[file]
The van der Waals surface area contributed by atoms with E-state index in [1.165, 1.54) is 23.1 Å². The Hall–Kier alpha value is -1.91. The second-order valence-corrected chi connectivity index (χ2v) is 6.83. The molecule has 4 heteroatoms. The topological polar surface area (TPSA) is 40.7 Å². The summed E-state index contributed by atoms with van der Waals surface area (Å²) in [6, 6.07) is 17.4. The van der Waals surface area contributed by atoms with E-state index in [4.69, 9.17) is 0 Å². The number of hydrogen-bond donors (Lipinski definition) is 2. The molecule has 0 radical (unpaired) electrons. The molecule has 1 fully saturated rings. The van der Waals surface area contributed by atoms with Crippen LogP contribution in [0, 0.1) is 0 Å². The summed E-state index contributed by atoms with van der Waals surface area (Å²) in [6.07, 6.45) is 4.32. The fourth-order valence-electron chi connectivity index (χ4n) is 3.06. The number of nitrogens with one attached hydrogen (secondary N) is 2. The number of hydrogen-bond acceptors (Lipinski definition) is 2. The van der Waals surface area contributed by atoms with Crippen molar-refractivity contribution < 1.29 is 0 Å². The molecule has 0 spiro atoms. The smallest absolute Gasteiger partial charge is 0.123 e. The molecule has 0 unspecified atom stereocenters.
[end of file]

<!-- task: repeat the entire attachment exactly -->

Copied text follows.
The van der Waals surface area contributed by atoms with E-state index in [1.165, 1.54) is 23.1 Å². The Hall–Kier alpha value is -1.91. The second-order valence-corrected chi connectivity index (χ2v) is 6.83. The molecule has 4 heteroatoms. The topological polar surface area (TPSA) is 40.7 Å². The summed E-state index contributed by atoms with van der Waals surface area (Å²) in [6, 6.07) is 17.4. The van der Waals surface area contributed by atoms with E-state index in [4.69, 9.17) is 0 Å². The number of hydrogen-bond donors (Lipinski definition) is 2. The molecule has 0 radical (unpaired) electrons. The molecule has 1 fully saturated rings. The van der Waals surface area contributed by atoms with Crippen LogP contribution in [0, 0.1) is 0 Å². The summed E-state index contributed by atoms with van der Waals surface area (Å²) in [6.07, 6.45) is 4.32. The fourth-order valence-electron chi connectivity index (χ4n) is 3.06. The number of nitrogens with one attached hydrogen (secondary N) is 2. The number of hydrogen-bond acceptors (Lipinski definition) is 2. The van der Waals surface area contributed by atoms with Crippen molar-refractivity contribution < 1.29 is 0 Å². The molecule has 0 spiro atoms. The smallest absolute Gasteiger partial charge is 0.123 e. The molecule has 0 unspecified atom stereocenters.